• Kyodo


Pyongyang has offered to let a man both Japan and South Korea say was kidnapped and fathered the daughter of Japanese abductee Megumi Yokota in North Korea meet his mother for a special reunion, the communist nation’s official media said Thursday.

The North will allow the man, South Korean national Kim Young Nam, to meet his mother for a special reunion at Mount Kumgang in North Korea, the Korean Central News Agency reported.

Seoul and Tokyo believe Kim was Yokota’s husband.

The revelation was conveyed Wednesday to South Korea in separate telephone messages by Kwon Ho Ung, head of the North’s delegation to inter-Korean ministerial talks, and Jang Jae On, chairman of the North’s Red Cross Society Central Committee, according to KCNA.

“A competent institution in the north side conducted an investigation into the issue of Kim Young Nam which resulted in confirming the fact that he resides in the north,” KCNA quoted Jang as saying.

“In this regard the north side, prompted by compatriotism and humanitarianism, decided to let him meet with his mother in the south side,” Jang was quoted as saying.

KCNA did not mention if North Korea admitted abducting Kim from South Korea or whether he was Yokota’s husband, whom the North refers to as Kim Chol Jun.

Reunions of separated families and relatives are scheduled to be held at Mount Kumgang from June 22 to 24, a senior South Korean Unification Ministry official said.

At a news conference in Seoul, Kim Young Nam’s older sister, Kim Young Ja, expressed gratitude for the arrangement and said she and her mother, Choi Gye Wol, 78, will visit the North.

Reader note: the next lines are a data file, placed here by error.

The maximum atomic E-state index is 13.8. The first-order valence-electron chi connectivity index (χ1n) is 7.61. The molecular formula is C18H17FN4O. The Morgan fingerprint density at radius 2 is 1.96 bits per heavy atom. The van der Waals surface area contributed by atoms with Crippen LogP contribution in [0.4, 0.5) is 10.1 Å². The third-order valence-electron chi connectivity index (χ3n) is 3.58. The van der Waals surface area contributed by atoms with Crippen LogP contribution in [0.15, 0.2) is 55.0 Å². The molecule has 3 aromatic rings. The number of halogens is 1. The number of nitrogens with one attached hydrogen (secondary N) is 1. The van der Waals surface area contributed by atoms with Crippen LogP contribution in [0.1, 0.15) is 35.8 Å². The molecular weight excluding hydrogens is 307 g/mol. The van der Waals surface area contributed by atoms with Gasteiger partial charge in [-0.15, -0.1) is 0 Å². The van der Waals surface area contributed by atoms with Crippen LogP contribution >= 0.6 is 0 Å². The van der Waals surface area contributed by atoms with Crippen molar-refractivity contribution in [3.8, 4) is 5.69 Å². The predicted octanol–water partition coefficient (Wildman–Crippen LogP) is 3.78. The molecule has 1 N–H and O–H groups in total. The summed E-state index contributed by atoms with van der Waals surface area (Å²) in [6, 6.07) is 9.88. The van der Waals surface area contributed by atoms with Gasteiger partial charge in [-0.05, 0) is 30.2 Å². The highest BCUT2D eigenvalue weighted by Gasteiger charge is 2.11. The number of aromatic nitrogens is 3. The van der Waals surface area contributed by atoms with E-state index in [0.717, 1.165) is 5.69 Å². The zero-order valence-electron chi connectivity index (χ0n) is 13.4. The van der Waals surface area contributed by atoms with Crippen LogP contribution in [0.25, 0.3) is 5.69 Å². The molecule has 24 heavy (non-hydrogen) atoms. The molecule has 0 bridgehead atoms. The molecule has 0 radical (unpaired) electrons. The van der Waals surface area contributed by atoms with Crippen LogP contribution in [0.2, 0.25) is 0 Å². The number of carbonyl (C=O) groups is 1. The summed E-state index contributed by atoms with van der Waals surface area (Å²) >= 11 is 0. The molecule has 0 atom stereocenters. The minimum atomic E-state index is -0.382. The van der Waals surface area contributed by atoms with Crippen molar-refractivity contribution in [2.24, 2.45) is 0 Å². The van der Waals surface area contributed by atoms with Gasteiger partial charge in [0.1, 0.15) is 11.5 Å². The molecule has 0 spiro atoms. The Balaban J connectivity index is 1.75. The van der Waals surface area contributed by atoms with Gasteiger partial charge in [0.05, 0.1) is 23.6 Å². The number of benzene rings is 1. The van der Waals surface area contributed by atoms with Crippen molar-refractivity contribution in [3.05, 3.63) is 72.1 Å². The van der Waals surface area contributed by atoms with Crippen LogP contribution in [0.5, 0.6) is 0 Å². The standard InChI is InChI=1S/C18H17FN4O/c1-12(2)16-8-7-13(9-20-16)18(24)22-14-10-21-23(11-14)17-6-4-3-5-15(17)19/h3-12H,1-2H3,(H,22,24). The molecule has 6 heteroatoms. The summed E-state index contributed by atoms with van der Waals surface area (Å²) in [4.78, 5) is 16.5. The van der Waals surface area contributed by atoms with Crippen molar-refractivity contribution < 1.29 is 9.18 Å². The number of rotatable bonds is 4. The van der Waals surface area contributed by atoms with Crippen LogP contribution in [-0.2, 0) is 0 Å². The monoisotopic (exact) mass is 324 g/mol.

“What I can say is when I meet my son I would just like to hug him for all the hardships he must have had,” Choi said.

The sister said the Unification Ministry told her the reunion may be held in late June.

She also said she hopes the parents of Yokota will accompany them if North Korea permits it. But Megumi’s parents, Shigeru and Sakie Yokota, have repeatedly said they will never go to North Korea and will instead continue to call on Pyongyang to return all the people it has abducted.

Kim is said to be one of five South Korean men North Korea abducted in 1977 and 1978 when they were between the ages of 16 and 18.

Both Tokyo and Seoul have tested DNA samples that indicate Kim is the father of Yokota’s daughter, Kim Hye Gyong.

North Korea, which has admitted abducting Megumi and 12 other Japanese nationals, claims Yokota married Kim Chol Jun in 1986 and gave birth to Hye Gyong in 1987 before killing herself in 1994 while being treated for depression. Her family believes she is still alive.

In Tokyo, Chief Cabinet Secretary Shinzo Abe said Japan will continue to work with South Korea on resolving the abduction issue.

“The Japanese government does not know the background to North Korea’s announcement to South Korea or what its real intentions are. Anyhow, we believe it should be up to the family to decide on what they want to do and we will keep watch over the progress,” he said.

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